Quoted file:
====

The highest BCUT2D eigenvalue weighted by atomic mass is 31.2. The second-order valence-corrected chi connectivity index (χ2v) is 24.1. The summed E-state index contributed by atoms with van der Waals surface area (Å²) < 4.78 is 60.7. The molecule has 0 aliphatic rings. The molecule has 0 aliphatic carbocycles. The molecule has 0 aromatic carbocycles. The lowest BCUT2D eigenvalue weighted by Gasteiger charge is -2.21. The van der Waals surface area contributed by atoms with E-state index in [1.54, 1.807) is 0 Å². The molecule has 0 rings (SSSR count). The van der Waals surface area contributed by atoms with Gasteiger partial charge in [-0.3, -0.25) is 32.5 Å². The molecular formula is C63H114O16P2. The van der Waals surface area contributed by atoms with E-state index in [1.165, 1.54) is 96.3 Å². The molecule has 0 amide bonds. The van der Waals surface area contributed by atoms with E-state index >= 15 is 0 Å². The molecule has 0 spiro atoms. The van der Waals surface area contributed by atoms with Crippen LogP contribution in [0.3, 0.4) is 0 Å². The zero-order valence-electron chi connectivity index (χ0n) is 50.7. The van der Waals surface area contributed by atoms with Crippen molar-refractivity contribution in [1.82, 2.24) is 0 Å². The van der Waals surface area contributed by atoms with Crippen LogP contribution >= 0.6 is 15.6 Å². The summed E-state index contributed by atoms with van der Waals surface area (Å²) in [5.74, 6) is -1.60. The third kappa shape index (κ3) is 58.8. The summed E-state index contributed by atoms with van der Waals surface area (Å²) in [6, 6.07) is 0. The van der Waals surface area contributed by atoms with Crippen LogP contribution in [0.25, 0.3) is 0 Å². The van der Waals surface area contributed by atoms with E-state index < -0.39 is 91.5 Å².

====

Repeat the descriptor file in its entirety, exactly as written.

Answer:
The highest BCUT2D eigenvalue weighted by atomic mass is 31.2. The second-order valence-corrected chi connectivity index (χ2v) is 24.1. The summed E-state index contributed by atoms with van der Waals surface area (Å²) < 4.78 is 60.7. The molecule has 0 aliphatic rings. The molecule has 0 aliphatic carbocycles. The molecule has 0 aromatic carbocycles. The lowest BCUT2D eigenvalue weighted by Gasteiger charge is -2.21. The van der Waals surface area contributed by atoms with E-state index in [1.54, 1.807) is 0 Å². The molecule has 0 rings (SSSR count). The van der Waals surface area contributed by atoms with Gasteiger partial charge in [-0.3, -0.25) is 32.5 Å². The molecular formula is C63H114O16P2. The van der Waals surface area contributed by atoms with E-state index in [1.165, 1.54) is 96.3 Å². The molecule has 0 amide bonds. The van der Waals surface area contributed by atoms with E-state index >= 15 is 0 Å². The molecule has 0 spiro atoms. The van der Waals surface area contributed by atoms with Crippen LogP contribution in [0.3, 0.4) is 0 Å². The zero-order valence-electron chi connectivity index (χ0n) is 50.7. The van der Waals surface area contributed by atoms with Crippen molar-refractivity contribution in [1.82, 2.24) is 0 Å². The van der Waals surface area contributed by atoms with Crippen LogP contribution >= 0.6 is 15.6 Å². The summed E-state index contributed by atoms with van der Waals surface area (Å²) in [5.74, 6) is -1.60. The third kappa shape index (κ3) is 58.8. The summed E-state index contributed by atoms with van der Waals surface area (Å²) in [6, 6.07) is 0. The van der Waals surface area contributed by atoms with Crippen LogP contribution in [0.25, 0.3) is 0 Å². The van der Waals surface area contributed by atoms with E-state index < -0.39 is 91.5 Å².